Mount Lykaion’s Curse
Hey guys, it’s time again for another ancient werewolf tale. This time we are going way back to ancient Greece. The time of vengeful and fearful gods and goddesses, a time of ghastly curses and harsh revenge.
Our tale today takes us to the mysterious top of Mount Lykaion, a remote spot in Arcadia in the Peloponnesus peninsula. This place is home to many a rumor and story; the lower slopes of the mountain were covered in thick forests which were home to deadly wolves, the upper slopes were bare and rocky and were believed to be a place where dark rituals took place. But I digress, our story is from the Roman poet Ovid (43 BCE – c. 18 AD). It is the tale of King Lycaon.
King Lycaon ruled this mountain top and is one night visited by the feared god Zeus. Zeus convinces the people of Arcadia that he is in fact a divine being, the true god himself, but Lycaon doesn’t believe it is Zeus and he decides to kill this stranger. Lycaon isn’t able to kill the god so instead he murders a prisoner and cooks his flesh, serving it as a meal to his unwelcome guest. When Zeus finds out he has been eating human flesh he is filled with uncontrollable rage and burns the palace to the ground, and then turns Lycaon into a wolf. This transformation would last 9 years, after which Lycaon would turn back into a man, unless he ate human flesh while in wolf form. If he had eaten human meat then he was stuck in wolf form forever.
Now this is just one version of the story, a Greek traveler named Pausanias records a different version of the tale. He said that Lycaon goes to Mount Lykaion, where Zeus was born. There at the temple of the gods, King Lycaon offers a human baby as a sacrifice.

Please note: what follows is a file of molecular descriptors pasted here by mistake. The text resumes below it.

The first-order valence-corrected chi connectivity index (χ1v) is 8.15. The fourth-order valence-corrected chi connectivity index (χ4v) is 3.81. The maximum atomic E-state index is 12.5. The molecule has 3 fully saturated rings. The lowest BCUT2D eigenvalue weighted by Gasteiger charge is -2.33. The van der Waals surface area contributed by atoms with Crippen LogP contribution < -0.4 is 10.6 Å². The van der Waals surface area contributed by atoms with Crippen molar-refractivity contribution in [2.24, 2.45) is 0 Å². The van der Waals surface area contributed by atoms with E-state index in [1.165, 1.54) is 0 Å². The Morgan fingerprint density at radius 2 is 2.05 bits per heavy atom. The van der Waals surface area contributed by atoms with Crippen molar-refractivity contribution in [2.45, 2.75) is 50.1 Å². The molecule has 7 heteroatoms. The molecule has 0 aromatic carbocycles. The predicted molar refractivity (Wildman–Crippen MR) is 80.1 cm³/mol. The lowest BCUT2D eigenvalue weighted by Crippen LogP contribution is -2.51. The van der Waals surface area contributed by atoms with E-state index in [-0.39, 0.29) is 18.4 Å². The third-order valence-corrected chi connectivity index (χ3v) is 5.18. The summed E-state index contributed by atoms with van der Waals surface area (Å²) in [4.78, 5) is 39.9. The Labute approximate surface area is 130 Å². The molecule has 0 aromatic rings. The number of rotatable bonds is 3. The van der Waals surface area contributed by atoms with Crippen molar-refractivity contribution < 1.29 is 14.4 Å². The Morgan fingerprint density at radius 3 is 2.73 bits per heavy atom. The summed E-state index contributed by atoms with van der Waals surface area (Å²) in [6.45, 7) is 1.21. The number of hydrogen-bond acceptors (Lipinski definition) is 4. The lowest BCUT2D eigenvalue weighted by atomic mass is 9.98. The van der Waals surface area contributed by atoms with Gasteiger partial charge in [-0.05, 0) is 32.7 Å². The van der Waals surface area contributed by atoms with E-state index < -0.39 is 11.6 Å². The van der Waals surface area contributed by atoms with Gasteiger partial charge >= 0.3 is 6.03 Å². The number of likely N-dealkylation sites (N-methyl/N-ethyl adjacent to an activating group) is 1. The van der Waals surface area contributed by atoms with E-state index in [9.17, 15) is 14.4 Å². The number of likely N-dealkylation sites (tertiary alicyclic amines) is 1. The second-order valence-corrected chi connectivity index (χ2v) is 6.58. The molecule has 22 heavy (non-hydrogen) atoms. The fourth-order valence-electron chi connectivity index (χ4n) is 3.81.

Zeus does not accept this sacrifice and as a punishment he turns Lycaon into a wolf. Ever since, anyone who leaves a sacrifice at temple Zeus Lycaeus also turns into a werewolf. But if the person stays away from human flesh for 9 years they will turn back into a man. King Lycaon never becomes a man again.
There are many arguments between scholars over these stories. Many have different views on it and believe different versions of it. Either way, it’s a damn good ancient story. How many of you werewolf fans are planning a trip to Arcadia now? Haha.
Side note: There are many different spellings/versions for these names – King Lycaon, King Lykaon. Mount Lykaion, Mount Lycaeus, Mount Lykaon…etc.
One of the writers for werewolves.com, as well as vampires.com.